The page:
...
Enter fullscreen mode Exit fullscreen mode

This action will then see if the user has been to the site before:

  • If so, we use their cached theme preference.
  • If the person is new, we check to see if their system is set to dark mode. If so, we commit our store & cache to dark mode.
  • Else, we default to light mode.

We can dispatch this action from an omnipresent root of the app that everyone will hit no matter their point of entry:

// for me this is `layouts/Default.vue`, but for you it may be `App.vue` or something else
export default {
  beforeMount() {
    this.$store.dispatch("initTheme");
  },
...
Enter fullscreen mode Exit fullscreen mode

Now we need a switch to toggle the theme.

Before making that component, let's go back to theme.js to add in the logic:

...
// This simply flips whatever was most recently committed to storage.
    toggleTheme({ commit }) {

            switch (localStorage.theme) {
                case 'light':
                    commit('SET_THEME', 'dark')
                    break;

                default:
                    commit('SET_THEME', 'light')
                    break;
            }
        }
    },
    getters: {
        getTheme: (state) => {
            return state.theme;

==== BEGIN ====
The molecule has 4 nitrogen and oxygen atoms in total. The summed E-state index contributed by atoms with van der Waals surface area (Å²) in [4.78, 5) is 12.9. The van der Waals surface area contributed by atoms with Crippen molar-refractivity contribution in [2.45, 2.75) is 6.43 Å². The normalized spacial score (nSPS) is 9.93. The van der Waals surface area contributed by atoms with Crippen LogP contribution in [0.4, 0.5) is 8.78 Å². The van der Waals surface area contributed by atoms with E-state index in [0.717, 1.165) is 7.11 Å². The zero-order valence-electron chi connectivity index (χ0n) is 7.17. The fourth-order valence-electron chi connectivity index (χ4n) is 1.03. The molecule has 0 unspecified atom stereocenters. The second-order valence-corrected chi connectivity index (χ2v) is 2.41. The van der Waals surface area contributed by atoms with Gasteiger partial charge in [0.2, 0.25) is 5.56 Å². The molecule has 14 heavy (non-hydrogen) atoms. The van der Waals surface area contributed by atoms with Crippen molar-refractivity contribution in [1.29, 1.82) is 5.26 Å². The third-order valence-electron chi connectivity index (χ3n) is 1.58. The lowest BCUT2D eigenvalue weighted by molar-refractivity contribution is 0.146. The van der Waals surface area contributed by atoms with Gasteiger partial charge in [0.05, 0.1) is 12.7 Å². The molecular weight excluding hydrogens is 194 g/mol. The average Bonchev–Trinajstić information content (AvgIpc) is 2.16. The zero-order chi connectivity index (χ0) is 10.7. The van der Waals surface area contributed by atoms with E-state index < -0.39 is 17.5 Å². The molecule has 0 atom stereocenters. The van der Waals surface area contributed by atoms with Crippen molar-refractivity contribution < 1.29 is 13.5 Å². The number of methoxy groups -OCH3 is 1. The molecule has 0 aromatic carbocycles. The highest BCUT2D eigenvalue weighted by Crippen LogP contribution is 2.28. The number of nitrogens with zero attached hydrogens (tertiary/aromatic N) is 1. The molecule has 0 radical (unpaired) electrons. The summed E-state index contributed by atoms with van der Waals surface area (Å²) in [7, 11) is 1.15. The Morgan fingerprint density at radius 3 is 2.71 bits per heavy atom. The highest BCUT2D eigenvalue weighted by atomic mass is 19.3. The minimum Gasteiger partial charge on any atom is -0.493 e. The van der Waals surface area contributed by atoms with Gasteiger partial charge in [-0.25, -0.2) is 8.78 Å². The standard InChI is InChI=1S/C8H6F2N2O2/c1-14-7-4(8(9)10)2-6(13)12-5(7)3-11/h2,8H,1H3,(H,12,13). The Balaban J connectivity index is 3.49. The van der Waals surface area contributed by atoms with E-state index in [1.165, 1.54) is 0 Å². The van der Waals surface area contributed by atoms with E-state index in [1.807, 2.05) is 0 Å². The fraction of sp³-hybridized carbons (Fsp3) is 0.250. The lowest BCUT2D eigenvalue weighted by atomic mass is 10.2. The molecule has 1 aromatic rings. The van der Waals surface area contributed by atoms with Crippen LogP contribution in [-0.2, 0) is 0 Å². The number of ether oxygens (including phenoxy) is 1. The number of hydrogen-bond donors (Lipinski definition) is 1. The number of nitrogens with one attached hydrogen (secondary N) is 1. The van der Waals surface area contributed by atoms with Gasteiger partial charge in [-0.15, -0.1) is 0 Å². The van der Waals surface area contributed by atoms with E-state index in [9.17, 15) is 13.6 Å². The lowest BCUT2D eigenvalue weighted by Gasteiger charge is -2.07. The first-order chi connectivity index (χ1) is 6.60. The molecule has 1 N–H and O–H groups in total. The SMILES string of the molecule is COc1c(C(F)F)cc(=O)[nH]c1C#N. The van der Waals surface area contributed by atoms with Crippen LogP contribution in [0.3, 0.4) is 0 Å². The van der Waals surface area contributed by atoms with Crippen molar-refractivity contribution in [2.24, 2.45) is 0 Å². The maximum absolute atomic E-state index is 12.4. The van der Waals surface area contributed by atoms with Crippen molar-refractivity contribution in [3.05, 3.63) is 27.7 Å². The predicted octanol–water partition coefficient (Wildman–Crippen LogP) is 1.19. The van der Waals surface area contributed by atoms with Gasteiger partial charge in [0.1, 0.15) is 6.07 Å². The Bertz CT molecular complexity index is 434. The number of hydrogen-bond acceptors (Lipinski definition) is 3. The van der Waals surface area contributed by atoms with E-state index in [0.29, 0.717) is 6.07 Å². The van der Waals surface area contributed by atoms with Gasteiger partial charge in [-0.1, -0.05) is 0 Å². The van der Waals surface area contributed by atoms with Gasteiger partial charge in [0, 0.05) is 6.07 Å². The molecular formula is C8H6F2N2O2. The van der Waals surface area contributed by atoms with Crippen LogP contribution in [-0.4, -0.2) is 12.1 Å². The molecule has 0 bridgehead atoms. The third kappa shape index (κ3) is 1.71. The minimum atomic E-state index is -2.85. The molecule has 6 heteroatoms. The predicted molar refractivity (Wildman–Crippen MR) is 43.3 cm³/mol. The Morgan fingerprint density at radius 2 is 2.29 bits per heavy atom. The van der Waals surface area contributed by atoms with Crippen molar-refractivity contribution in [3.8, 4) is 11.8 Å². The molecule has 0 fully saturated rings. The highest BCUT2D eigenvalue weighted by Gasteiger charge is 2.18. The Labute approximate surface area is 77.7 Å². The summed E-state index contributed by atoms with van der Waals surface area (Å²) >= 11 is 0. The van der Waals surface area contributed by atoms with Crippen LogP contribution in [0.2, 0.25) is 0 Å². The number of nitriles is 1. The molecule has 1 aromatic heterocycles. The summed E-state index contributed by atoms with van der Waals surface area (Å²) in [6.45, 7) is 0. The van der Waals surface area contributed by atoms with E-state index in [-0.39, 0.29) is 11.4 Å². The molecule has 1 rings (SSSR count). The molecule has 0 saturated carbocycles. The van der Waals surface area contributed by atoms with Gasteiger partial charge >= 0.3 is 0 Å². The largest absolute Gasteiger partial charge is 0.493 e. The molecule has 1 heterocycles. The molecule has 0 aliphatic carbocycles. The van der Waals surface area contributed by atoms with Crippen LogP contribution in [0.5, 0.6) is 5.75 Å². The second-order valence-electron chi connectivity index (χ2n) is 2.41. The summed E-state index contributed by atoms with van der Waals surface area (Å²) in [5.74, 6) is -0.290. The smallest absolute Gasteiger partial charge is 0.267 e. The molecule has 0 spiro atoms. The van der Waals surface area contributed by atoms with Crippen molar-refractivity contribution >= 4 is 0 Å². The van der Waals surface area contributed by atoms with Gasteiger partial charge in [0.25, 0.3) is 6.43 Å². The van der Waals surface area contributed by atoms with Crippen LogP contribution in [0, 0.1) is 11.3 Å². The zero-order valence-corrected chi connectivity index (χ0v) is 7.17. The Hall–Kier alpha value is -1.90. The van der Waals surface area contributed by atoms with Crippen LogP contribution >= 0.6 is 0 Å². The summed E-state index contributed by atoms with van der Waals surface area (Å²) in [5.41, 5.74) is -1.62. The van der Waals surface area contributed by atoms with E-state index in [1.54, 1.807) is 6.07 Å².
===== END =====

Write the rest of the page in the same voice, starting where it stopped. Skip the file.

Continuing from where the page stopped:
}
    },
}
Enter fullscreen mode Exit fullscreen mode

Tailwind 2.0's dark class

From here, we can add in some properties to conditionally render on dark mode. Then we'll set up a watcher that will react to changes to the theme selection by running a function that adds and removes Tailwind's dark css class to the root node of our app:

<template>
  <main
    class="min-h-screen 
           bg-green-50 text-gray-700 
           dark:bg-gray-900 dark:text-purple-50">
    <ThemeToggler/>
    <slot />
  </main>
</template>

<script>
import { mapGetters } from "vuex";
import ThemeToggler from "../components/ThemeToggler.vue";

export default {
  components: {
    ThemeToggler,
  },
  beforeMount() {
    this.$store.dispatch("initTheme");
  },
  computed: {
    ...mapGetters({ theme: "getTheme" }),
  },
  watch: {
    theme(newTheme, oldTheme) {
      newTheme === "light"
        ? document.querySelector("html").classList.remove("dark")
        : document.querySelector("html").classList.add("dark");
    },
  },
};
</script>
Enter fullscreen mode Exit fullscreen mode

And the last piece, our incredibly underwhelming toggler:

<template>
    <button 
     @click="toggleTheme"
     class="dark:text-red-400 text-cyan-200">
      Theme Toggle
    </button>
</template>

<script>
export default {
  methods: {
    toggleTheme() {
      this.$store.dispatch("toggleTheme");
    },
  },
};
</script>
Enter fullscreen mode Exit fullscreen mode

Creative freedom

This is lovely because you can get wild, replace the text with some SVGs, and add transitions out the wazoo to translate between states. You can use Vue's built-in transition elements or Tailwind's transition classes, or both!

If you have any questions, suggestions, or more elegant solutions, please post them below! I spotted a couple of areas that could be more elegant, like using Vue's conditional classes instead of vanilla-ing the dark class on and off the root element.

Discussion

pic
Editor guide